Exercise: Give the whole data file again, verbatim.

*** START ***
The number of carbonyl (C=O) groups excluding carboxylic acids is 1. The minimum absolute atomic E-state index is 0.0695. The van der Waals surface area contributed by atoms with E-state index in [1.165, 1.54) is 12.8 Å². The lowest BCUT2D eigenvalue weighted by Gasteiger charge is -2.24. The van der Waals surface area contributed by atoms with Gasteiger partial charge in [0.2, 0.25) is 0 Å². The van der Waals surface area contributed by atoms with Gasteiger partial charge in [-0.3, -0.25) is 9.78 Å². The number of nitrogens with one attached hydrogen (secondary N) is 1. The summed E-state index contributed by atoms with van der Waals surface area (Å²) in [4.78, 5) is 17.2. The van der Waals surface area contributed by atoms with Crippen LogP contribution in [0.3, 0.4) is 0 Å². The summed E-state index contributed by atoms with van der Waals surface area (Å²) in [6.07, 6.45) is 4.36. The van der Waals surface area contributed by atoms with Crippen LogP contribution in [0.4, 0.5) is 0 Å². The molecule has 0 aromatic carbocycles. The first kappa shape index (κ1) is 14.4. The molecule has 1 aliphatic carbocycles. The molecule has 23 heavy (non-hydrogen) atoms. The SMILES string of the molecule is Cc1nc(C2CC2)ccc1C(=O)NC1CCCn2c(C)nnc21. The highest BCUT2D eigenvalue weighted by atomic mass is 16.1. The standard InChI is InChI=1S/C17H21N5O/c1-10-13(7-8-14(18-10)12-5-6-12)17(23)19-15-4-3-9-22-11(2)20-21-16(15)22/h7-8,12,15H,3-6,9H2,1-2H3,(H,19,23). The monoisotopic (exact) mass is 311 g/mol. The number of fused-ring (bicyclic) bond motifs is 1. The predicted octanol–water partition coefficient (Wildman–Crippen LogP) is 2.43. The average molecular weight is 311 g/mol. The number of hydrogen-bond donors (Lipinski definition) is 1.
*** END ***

The number of carbonyl (C=O) groups excluding carboxylic acids is 1. The minimum absolute atomic E-state index is 0.0695. The van der Waals surface area contributed by atoms with E-state index in [1.165, 1.54) is 12.8 Å². The lowest BCUT2D eigenvalue weighted by Gasteiger charge is -2.24. The van der Waals surface area contributed by atoms with Gasteiger partial charge in [0.2, 0.25) is 0 Å². The van der Waals surface area contributed by atoms with Gasteiger partial charge in [-0.3, -0.25) is 9.78 Å². The number of nitrogens with one attached hydrogen (secondary N) is 1. The summed E-state index contributed by atoms with van der Waals surface area (Å²) in [4.78, 5) is 17.2. The van der Waals surface area contributed by atoms with Crippen LogP contribution in [0.3, 0.4) is 0 Å². The summed E-state index contributed by atoms with van der Waals surface area (Å²) in [6.07, 6.45) is 4.36. The van der Waals surface area contributed by atoms with Crippen LogP contribution in [0.4, 0.5) is 0 Å². The molecule has 0 aromatic carbocycles. The first kappa shape index (κ1) is 14.4. The molecule has 1 aliphatic carbocycles. The molecule has 23 heavy (non-hydrogen) atoms. The SMILES string of the molecule is Cc1nc(C2CC2)ccc1C(=O)NC1CCCn2c(C)nnc21. The highest BCUT2D eigenvalue weighted by atomic mass is 16.1. The standard InChI is InChI=1S/C17H21N5O/c1-10-13(7-8-14(18-10)12-5-6-12)17(23)19-15-4-3-9-22-11(2)20-21-16(15)22/h7-8,12,15H,3-6,9H2,1-2H3,(H,19,23). The monoisotopic (exact) mass is 311 g/mol. The number of fused-ring (bicyclic) bond motifs is 1. The predicted octanol–water partition coefficient (Wildman–Crippen LogP) is 2.43. The average molecular weight is 311 g/mol. The number of hydrogen-bond donors (Lipinski definition) is 1.